Subject: Why Christians frustrate me [long]
Organization: Starfleet Headquarters: San Francisco
From: firstname.lastname@example.org (Brian Kendig)
email@example.com (Robert) writes:
R> "SINNER, YOU TREMBLE AT THIS INCIDENT, BUT BELIEVE ME, YOURS [sic]
R> IS A GREATER PERIL. BENEATH YOU YAWNS THE LAKE THAT BURNETH WITH
R> FIRE AND BRIMSTONE. Stand still you cannot. Time will force you
R> thence. SALVATION IS SET BEFORE YOU. IT IS AS NEAR, PERHAPS
R> NEARER NOW, THAN IT WILL EVER BE AGAIN. LAY HOLD OF IT. CLING
R> TO IT WITH THE FIRMNESS OF A DEATH GRASP. THIS IS YOUR ONLY
R> CHANCE OF SAFETY, AND IT IS NOT A CHANCE ALONE, IT IS A CERTAINTY
R> - A GLORIOUS CERTAINTY. THE ONLY DANGER IS THAT, REFUSING TO
R> EMBRACE IT, YOU WILL DEFER ESCAPE UNTIL IT BECOMES IMPOSSIBLE.
R> LET ME URGE YOU TO TAKE THE PLUNGE AT ONCE AND TRUST IN THE LORD
R> JESUS CHRIST AS YOUR SAVIOUR! If you surrender to Him as Lord
R> and Master, and openly confess Him as such before the world, ONLY
R> THEN WILL YOU BE SAVED.
R> IF YOU DESIRE TO KNOW THE LORD JESUS, SEND ME YOUR NAME AND EMAIL
R> ADDRESS AND I WILL SEND YOU TEACHINGS OF OUR [sic] SAVIOUR.
"When a Christian preaches his message to me like this, I
am torn. On one hand, I realize that the Christian truly
believes that I am in grave danger, and that he wishes to
help save me from it, and that he does not know better than
to feel pity for me. But on the other hand, *I* can't help
but feel pity for *him* -- to see a person so tied to a belief
system that is so make-believe, so unnecessary... and yet he
invests his entire life in it.
Sometimes I feel guilty when I defend myself from these people.
I occasionally think that if I just smile at them and shrug
them off, they'll go merrily on their way, none the wiser that
their words have rolled off me like water off a duck's back.
After all, I have nothing to prove to them; arguing with them
only tends to make both of us feel bad.
But when enough of these well-meaning Christians come to me
and try to "save" me, it becomes harder to respond cooly to
them, though that's what I always strive to do. How can they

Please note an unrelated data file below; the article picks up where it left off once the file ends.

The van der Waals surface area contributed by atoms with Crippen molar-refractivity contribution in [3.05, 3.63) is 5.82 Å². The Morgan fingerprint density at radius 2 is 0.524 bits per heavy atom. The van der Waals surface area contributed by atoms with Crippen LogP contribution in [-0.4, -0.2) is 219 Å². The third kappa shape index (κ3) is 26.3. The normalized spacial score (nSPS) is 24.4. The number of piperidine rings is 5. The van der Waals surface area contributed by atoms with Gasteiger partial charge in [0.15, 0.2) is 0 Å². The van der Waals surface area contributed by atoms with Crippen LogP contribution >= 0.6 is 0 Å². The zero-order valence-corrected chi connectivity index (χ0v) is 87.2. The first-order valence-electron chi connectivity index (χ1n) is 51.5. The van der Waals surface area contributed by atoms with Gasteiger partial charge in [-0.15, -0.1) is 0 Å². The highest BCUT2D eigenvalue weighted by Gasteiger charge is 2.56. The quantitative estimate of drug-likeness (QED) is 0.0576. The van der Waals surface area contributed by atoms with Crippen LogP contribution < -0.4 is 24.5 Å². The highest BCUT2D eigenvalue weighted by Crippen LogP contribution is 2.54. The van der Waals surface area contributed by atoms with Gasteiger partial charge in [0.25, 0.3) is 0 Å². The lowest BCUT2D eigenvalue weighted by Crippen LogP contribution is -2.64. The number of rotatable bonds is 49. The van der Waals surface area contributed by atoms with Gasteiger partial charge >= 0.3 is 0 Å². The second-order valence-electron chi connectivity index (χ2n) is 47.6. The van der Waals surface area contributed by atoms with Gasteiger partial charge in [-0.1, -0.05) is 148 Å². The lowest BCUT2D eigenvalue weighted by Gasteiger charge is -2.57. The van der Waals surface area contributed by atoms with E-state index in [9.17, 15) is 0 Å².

believe that atheists are immoral by definition? How can they
believe that without their influence we'd start killing each
other off? How can they be so naively arrogant in their beliefs?
Robert, you posted the original post to which I'm responding;
let me try to respond directly to you. Listen to me, because
this is not just babbling; this is what I truly believe.
You say I'm in grave danger of being condemned to a fate worse
than death, and every passing moment brings me closer to this
fate, and that it's only my own pride that keeps me from
I say to you: What fate is this? You can point out what your
church says, what your priest says, what the apostles and saints
said, what the bible says that Jesus said... but you can't
No, that's not just an excuse. I'm not hiding behind that "proof"
argument out of any supposed fear of Christianity. True, I realize
that being a Christian would mean leading a difficult life at
times -- I used to be a Christian, I used to live such a life.
But if I could know for sure that Christianity were *true*, I
would gladly accept the challenge of living it. I wish I could
know it's true.
But the truth is that I *can't* know this. Your religion even says
it: you can't be saved without faith, and proof obviates faith.
And your god won't show himself to anyone who is insincere enough
to ask for his appearance, and we have to learn to accept that.
But I don't accept it. I can't bring myself to. On one level we
can look at the same spiel in all sorts of religions throughout